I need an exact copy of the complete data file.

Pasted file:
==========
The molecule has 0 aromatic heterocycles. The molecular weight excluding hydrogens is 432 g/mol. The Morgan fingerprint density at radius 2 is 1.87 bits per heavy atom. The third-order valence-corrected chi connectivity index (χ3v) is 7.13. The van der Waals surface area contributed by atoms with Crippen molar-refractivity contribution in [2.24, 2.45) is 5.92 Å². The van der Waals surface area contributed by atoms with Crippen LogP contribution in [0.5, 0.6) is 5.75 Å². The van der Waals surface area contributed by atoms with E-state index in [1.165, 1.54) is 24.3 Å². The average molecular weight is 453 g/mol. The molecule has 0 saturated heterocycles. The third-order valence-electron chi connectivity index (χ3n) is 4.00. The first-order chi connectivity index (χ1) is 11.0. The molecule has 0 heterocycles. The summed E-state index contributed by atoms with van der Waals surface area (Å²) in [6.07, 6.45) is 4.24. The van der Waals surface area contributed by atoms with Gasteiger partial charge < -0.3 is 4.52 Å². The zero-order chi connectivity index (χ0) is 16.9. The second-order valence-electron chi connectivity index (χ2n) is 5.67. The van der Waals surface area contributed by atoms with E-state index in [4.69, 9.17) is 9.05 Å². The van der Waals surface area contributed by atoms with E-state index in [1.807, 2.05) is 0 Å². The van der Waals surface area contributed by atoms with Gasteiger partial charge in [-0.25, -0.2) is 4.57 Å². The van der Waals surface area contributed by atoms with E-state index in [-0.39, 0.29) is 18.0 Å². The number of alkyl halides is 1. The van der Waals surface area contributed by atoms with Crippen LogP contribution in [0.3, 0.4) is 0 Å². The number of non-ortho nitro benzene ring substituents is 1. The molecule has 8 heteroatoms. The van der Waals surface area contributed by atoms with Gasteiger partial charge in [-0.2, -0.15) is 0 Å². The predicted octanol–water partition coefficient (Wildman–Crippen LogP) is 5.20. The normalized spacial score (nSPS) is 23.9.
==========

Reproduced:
The molecule has 0 aromatic heterocycles. The molecular weight excluding hydrogens is 432 g/mol. The Morgan fingerprint density at radius 2 is 1.87 bits per heavy atom. The third-order valence-corrected chi connectivity index (χ3v) is 7.13. The van der Waals surface area contributed by atoms with Crippen molar-refractivity contribution in [2.24, 2.45) is 5.92 Å². The van der Waals surface area contributed by atoms with Crippen LogP contribution in [0.5, 0.6) is 5.75 Å². The van der Waals surface area contributed by atoms with E-state index in [1.165, 1.54) is 24.3 Å². The average molecular weight is 453 g/mol. The molecule has 0 saturated heterocycles. The third-order valence-electron chi connectivity index (χ3n) is 4.00. The first-order chi connectivity index (χ1) is 11.0. The molecule has 0 heterocycles. The summed E-state index contributed by atoms with van der Waals surface area (Å²) in [6.07, 6.45) is 4.24. The van der Waals surface area contributed by atoms with Gasteiger partial charge < -0.3 is 4.52 Å². The zero-order chi connectivity index (χ0) is 16.9. The second-order valence-electron chi connectivity index (χ2n) is 5.67. The van der Waals surface area contributed by atoms with E-state index in [4.69, 9.17) is 9.05 Å². The van der Waals surface area contributed by atoms with E-state index in [1.807, 2.05) is 0 Å². The van der Waals surface area contributed by atoms with Gasteiger partial charge in [-0.25, -0.2) is 4.57 Å². The van der Waals surface area contributed by atoms with E-state index in [-0.39, 0.29) is 18.0 Å². The number of alkyl halides is 1. The van der Waals surface area contributed by atoms with Crippen LogP contribution in [0.3, 0.4) is 0 Å². The number of non-ortho nitro benzene ring substituents is 1. The molecule has 8 heteroatoms. The van der Waals surface area contributed by atoms with Gasteiger partial charge in [-0.2, -0.15) is 0 Å². The predicted octanol–water partition coefficient (Wildman–Crippen LogP) is 5.20. The normalized spacial score (nSPS) is 23.9.